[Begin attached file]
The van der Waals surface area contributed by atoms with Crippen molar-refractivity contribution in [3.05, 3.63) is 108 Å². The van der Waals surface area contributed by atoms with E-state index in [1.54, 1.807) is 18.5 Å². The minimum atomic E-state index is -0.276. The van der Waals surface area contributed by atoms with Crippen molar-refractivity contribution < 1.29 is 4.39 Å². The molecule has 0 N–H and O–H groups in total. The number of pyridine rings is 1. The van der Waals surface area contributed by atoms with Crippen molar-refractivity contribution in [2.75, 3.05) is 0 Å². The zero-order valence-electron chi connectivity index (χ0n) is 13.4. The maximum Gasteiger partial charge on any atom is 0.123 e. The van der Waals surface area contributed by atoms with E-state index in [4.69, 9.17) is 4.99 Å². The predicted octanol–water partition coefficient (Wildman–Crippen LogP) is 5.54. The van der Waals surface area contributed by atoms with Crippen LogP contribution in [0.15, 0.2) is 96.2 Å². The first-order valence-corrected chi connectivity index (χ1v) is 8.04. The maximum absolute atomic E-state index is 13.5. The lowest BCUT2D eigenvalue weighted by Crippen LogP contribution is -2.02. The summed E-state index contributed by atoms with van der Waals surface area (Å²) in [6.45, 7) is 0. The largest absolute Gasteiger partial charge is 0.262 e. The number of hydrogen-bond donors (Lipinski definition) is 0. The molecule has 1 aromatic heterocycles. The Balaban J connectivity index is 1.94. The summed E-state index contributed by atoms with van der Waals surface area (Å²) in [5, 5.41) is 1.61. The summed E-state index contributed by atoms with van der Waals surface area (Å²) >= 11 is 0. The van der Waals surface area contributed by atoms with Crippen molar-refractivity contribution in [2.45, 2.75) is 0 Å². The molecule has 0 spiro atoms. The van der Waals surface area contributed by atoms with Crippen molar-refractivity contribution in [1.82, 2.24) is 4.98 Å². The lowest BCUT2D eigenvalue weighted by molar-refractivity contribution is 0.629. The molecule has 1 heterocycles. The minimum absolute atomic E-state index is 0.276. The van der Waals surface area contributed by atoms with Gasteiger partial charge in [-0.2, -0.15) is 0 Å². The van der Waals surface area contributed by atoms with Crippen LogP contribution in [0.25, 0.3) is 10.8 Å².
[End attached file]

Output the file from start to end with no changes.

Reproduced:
The van der Waals surface area contributed by atoms with Crippen molar-refractivity contribution in [3.05, 3.63) is 108 Å². The van der Waals surface area contributed by atoms with E-state index in [1.54, 1.807) is 18.5 Å². The minimum atomic E-state index is -0.276. The van der Waals surface area contributed by atoms with Crippen molar-refractivity contribution < 1.29 is 4.39 Å². The molecule has 0 N–H and O–H groups in total. The number of pyridine rings is 1. The van der Waals surface area contributed by atoms with Crippen molar-refractivity contribution in [2.75, 3.05) is 0 Å². The zero-order valence-electron chi connectivity index (χ0n) is 13.4. The maximum Gasteiger partial charge on any atom is 0.123 e. The van der Waals surface area contributed by atoms with E-state index in [4.69, 9.17) is 4.99 Å². The predicted octanol–water partition coefficient (Wildman–Crippen LogP) is 5.54. The van der Waals surface area contributed by atoms with Crippen LogP contribution in [0.15, 0.2) is 96.2 Å². The first-order valence-corrected chi connectivity index (χ1v) is 8.04. The maximum absolute atomic E-state index is 13.5. The lowest BCUT2D eigenvalue weighted by Crippen LogP contribution is -2.02. The summed E-state index contributed by atoms with van der Waals surface area (Å²) in [6.45, 7) is 0. The largest absolute Gasteiger partial charge is 0.262 e. The number of hydrogen-bond donors (Lipinski definition) is 0. The molecule has 1 aromatic heterocycles. The Balaban J connectivity index is 1.94. The summed E-state index contributed by atoms with van der Waals surface area (Å²) in [5, 5.41) is 1.61. The summed E-state index contributed by atoms with van der Waals surface area (Å²) >= 11 is 0. The van der Waals surface area contributed by atoms with Crippen molar-refractivity contribution in [2.45, 2.75) is 0 Å². The molecule has 0 spiro atoms. The van der Waals surface area contributed by atoms with Crippen molar-refractivity contribution in [1.82, 2.24) is 4.98 Å². The lowest BCUT2D eigenvalue weighted by molar-refractivity contribution is 0.629. The molecule has 1 heterocycles. The minimum absolute atomic E-state index is 0.276. The van der Waals surface area contributed by atoms with Gasteiger partial charge in [-0.2, -0.15) is 0 Å². The van der Waals surface area contributed by atoms with Crippen LogP contribution in [0.25, 0.3) is 10.8 Å².